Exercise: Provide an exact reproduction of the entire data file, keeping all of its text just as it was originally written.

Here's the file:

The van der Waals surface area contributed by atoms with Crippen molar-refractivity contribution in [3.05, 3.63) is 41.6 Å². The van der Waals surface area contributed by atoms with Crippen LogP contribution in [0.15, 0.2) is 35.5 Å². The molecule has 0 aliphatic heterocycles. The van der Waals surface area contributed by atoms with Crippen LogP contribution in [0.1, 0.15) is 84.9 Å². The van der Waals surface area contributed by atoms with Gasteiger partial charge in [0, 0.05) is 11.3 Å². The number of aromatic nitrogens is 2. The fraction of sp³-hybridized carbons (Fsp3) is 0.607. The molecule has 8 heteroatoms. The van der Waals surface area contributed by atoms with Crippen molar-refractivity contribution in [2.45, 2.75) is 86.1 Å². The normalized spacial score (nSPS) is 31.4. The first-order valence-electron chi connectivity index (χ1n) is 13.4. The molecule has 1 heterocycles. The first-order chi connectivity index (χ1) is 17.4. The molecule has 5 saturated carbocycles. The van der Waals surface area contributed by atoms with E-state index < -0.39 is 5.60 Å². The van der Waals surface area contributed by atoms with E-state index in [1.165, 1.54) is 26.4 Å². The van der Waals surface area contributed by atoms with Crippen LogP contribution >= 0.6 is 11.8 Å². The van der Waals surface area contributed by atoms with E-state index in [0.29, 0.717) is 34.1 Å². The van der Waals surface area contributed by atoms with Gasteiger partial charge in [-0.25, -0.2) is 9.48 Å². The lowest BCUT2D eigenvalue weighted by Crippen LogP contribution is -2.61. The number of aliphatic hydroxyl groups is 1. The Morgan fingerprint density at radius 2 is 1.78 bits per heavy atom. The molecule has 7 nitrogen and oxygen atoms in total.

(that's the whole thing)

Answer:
The van der Waals surface area contributed by atoms with Crippen molar-refractivity contribution in [3.05, 3.63) is 41.6 Å². The van der Waals surface area contributed by atoms with Crippen LogP contribution in [0.15, 0.2) is 35.5 Å². The molecule has 0 aliphatic heterocycles. The van der Waals surface area contributed by atoms with Crippen LogP contribution in [0.1, 0.15) is 84.9 Å². The van der Waals surface area contributed by atoms with Gasteiger partial charge in [0, 0.05) is 11.3 Å². The number of aromatic nitrogens is 2. The fraction of sp³-hybridized carbons (Fsp3) is 0.607. The molecule has 8 heteroatoms. The van der Waals surface area contributed by atoms with Crippen molar-refractivity contribution in [2.45, 2.75) is 86.1 Å². The normalized spacial score (nSPS) is 31.4. The first-order valence-electron chi connectivity index (χ1n) is 13.4. The molecule has 1 heterocycles. The first-order chi connectivity index (χ1) is 17.4. The molecule has 5 saturated carbocycles. The van der Waals surface area contributed by atoms with E-state index < -0.39 is 5.60 Å². The van der Waals surface area contributed by atoms with E-state index in [1.165, 1.54) is 26.4 Å². The van der Waals surface area contributed by atoms with Crippen LogP contribution >= 0.6 is 11.8 Å². The van der Waals surface area contributed by atoms with E-state index in [0.29, 0.717) is 34.1 Å². The van der Waals surface area contributed by atoms with Gasteiger partial charge in [-0.25, -0.2) is 9.48 Å². The lowest BCUT2D eigenvalue weighted by Crippen LogP contribution is -2.61. The number of aliphatic hydroxyl groups is 1. The Morgan fingerprint density at radius 2 is 1.78 bits per heavy atom. The molecule has 7 nitrogen and oxygen atoms in total.